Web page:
It is often found along banks of stream usually in lowland areas and in well-protected spots. In many places the populations are gradually decreasing due to extensive exploitation and poor seed viability.

Young trees withstand moderate shade, but older trees grow best in full light. It grows best on deep permeable soils with a good supply of moisture and does not thrive on poorer sites. Trees can withstand a dry season of up to 3 months. Young seedlings are badly damaged by frost, and the tree should not be planted in frosty areas.

A. lakoocha is usually propagated by seeds, cuttings or stumps. Naturally, birds and monkeys eat the fruits scattering the seeds under trees, where, after the rains, numerous seedlings may be found. Root cuttings approximately 5 cm long or stem cuttings of 20 cm long with at least three buds, taken from the lower part of the stem of 1.5 year old seedling is recommended.

The seeds can be sown in polypots (10 x 18 cm) or in seedbeds. Normally two seeds per pot are sown and surplus seedlings pricked out into another pot. 20-25% compost should be added to the potting mixture.

If sown in seedbeds, the seedbed should be raised. About 1 kg of seed used per sq. m. After 3-4 weeks (when the seedlings are about 5 cm tall) they are pricked out. The seedlings are fairly robust and two to three weeks after germination, shade against sun and rain is no longer needed. However, the seedlings must be protected from frost. Sowing is done during the monsoon because of the short viability of the seed. The seedlings must remain in the nursery until the next monsoon (nearly one year later), when they attain 20-25 cm height.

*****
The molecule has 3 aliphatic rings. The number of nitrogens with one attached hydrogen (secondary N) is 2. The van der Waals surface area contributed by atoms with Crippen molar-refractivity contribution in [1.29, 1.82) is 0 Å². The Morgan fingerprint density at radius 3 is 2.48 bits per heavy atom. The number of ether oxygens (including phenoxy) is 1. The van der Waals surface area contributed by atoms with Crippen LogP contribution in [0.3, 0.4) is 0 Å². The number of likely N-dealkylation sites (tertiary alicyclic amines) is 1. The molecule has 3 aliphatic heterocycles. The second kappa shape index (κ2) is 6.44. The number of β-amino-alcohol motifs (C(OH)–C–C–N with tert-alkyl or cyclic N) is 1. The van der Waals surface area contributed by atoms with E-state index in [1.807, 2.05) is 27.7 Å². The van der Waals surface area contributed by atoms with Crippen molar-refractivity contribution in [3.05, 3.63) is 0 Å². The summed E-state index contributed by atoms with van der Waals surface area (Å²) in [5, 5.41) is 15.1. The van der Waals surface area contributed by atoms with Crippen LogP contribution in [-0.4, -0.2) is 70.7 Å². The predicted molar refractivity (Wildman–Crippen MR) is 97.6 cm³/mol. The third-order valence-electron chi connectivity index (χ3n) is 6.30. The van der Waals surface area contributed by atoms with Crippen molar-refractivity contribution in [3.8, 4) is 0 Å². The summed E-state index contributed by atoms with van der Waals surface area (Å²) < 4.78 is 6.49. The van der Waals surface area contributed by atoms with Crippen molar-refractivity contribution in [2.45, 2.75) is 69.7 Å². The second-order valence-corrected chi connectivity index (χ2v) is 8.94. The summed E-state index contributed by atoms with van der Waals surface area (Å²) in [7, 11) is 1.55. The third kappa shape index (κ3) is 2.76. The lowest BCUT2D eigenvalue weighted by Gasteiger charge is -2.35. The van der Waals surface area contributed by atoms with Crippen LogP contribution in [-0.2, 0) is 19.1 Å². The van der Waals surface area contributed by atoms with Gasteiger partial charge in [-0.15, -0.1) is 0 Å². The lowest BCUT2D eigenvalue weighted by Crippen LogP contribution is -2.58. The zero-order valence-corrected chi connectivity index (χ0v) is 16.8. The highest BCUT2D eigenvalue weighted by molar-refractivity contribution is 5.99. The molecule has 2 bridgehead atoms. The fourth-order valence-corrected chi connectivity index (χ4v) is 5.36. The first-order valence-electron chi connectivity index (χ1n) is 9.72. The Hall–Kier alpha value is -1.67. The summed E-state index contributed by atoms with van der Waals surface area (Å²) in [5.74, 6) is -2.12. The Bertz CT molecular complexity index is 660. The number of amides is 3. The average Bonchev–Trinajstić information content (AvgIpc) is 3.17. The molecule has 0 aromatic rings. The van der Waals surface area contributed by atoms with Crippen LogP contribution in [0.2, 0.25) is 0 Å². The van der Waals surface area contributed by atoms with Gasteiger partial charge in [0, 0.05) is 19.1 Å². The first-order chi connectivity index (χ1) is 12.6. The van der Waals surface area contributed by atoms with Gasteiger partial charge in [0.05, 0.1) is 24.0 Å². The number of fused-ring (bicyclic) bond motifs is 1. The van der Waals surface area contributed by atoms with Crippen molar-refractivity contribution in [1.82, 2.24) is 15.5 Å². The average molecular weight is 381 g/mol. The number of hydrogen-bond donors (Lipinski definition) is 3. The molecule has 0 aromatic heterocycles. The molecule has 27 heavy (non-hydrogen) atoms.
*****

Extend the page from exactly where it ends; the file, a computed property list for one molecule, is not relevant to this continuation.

The fruits and male flowers are eaten raw, boiled, steamed or roasted.

Fodder: In Nepal it is highly valued as a fodder tree in the lower foothills of the Himalayas. The leaves contain about 16% crude protein and one tree produces between 60 and 200 kg fresh fodder in a year. It is fed to lactating animals and considered one of the most important milk producing forages.

The trees are an important source of firewood.

Timber: The wood is hard and termite resistant with a weight of about 640 kg/m3. It is  used in heavy construction, poles, beams, furniture boats, wood based materials and plywood. 

Shade or shelter: A perennial tree crop that provides beneficial shade and cooler microclimate for humans, plants and animals beneath its canopy.

Tannin or dyestuff: The tree bark (containing 8-9% tannin) is chewed like betel nut. The wood and roots yield a lavish colour dye.

Lipids: The fat extracted from the seed is a light yellow liquid, viscous at room temperature.

Medicine: The root is an astringent and is used as a purgative; when macerated it was used as a poultice for skin ailments. The bark is used to treat headache.

Ornamental: Occasionally grown as an ornamental plant.

Soil improver: The tree can be used to provide mulch.

Intercropping: It is an important component of traditional agroforestry systems. The trees are integrated into mixed cropping systems with other crop

Latex or rubber: A sticky latex is present in all parts of the tree and has many uses.